The former consumer brands executive immediately took to the financial services industry. “I loved the space because it was a way to interact and get connected to people in a much more involved and emotional way,” Silver said.
“It’s one thing to help a person do their laundry,” he added, referring to his former role as a brand strategy director at Clorox. “It’s another thing to manage their money. That’s way more personal.”
Silver says his childhood experiences in a predominantly African American community made him realize there was a disconnect between his new field and minority communities across the country.
“It felt like there was a void there — at least for me when I was growing up,” he said.
After two years at Green Dot, Silver decided to build his own banking company — one focused on the needs of inner city African Americans.
The newly minted startup entrepreneur began consulting with banking industry veterans he had met during his time with Green Dot, and by early 2019 was gearing up to launch Grind Banking.
Silver self-funded the company to ensure it could stay true to his vision.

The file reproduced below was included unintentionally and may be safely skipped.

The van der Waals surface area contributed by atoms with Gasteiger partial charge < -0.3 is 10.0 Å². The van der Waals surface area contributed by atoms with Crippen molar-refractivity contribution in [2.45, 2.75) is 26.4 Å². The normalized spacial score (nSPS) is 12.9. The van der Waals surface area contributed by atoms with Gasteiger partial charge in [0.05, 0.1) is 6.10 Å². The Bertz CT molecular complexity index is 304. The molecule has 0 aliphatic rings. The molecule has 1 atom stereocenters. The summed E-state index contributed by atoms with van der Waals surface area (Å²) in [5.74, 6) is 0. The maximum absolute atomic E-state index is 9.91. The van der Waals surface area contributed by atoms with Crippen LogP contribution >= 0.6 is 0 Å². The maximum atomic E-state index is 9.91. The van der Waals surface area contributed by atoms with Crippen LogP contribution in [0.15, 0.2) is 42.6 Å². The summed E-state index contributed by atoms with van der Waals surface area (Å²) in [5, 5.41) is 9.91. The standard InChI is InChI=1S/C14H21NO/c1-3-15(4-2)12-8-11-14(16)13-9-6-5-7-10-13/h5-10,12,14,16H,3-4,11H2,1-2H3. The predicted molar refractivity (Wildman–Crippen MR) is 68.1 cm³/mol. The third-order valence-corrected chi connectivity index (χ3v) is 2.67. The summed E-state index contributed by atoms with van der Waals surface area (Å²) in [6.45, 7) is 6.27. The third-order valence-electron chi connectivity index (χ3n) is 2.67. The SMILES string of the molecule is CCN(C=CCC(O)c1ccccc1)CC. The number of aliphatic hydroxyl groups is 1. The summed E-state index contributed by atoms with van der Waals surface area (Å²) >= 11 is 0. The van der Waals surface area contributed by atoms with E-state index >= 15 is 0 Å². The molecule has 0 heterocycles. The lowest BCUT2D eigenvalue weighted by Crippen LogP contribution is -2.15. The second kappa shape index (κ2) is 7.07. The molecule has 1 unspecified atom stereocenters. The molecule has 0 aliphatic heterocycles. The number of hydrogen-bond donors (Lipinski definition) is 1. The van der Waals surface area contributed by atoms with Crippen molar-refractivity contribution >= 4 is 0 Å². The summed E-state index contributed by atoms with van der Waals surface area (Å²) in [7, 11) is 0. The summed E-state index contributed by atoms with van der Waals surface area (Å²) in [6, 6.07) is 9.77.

“Sometimes if you take money from many sources, or nonstrategic sources, they may have a different vision of what they want to accomplish,” Silver said. “They want more (return on investment). The whole point of launching this was to be able to help the community first and foremost.”
Despite Silver’s strong personal network and knowledge pool, passing regulatory hurdles and building the right banking infrastructure proved to be challenging.
“The process of launching a banking solution — or anything financially related — is very difficult,” he said. In addition to working through licensing approvals and federal banking regulations, the founder and his team spent long hours stress-testing their platform to avoid any unpleasant surprises after its launch.
“We beta tested a lot,” he said. “Double-checked and triple-checked that everything worked really, really well.”
During this period, Silver became interested in another local voice championing greater black involvement in California’s booming startup ecosystem.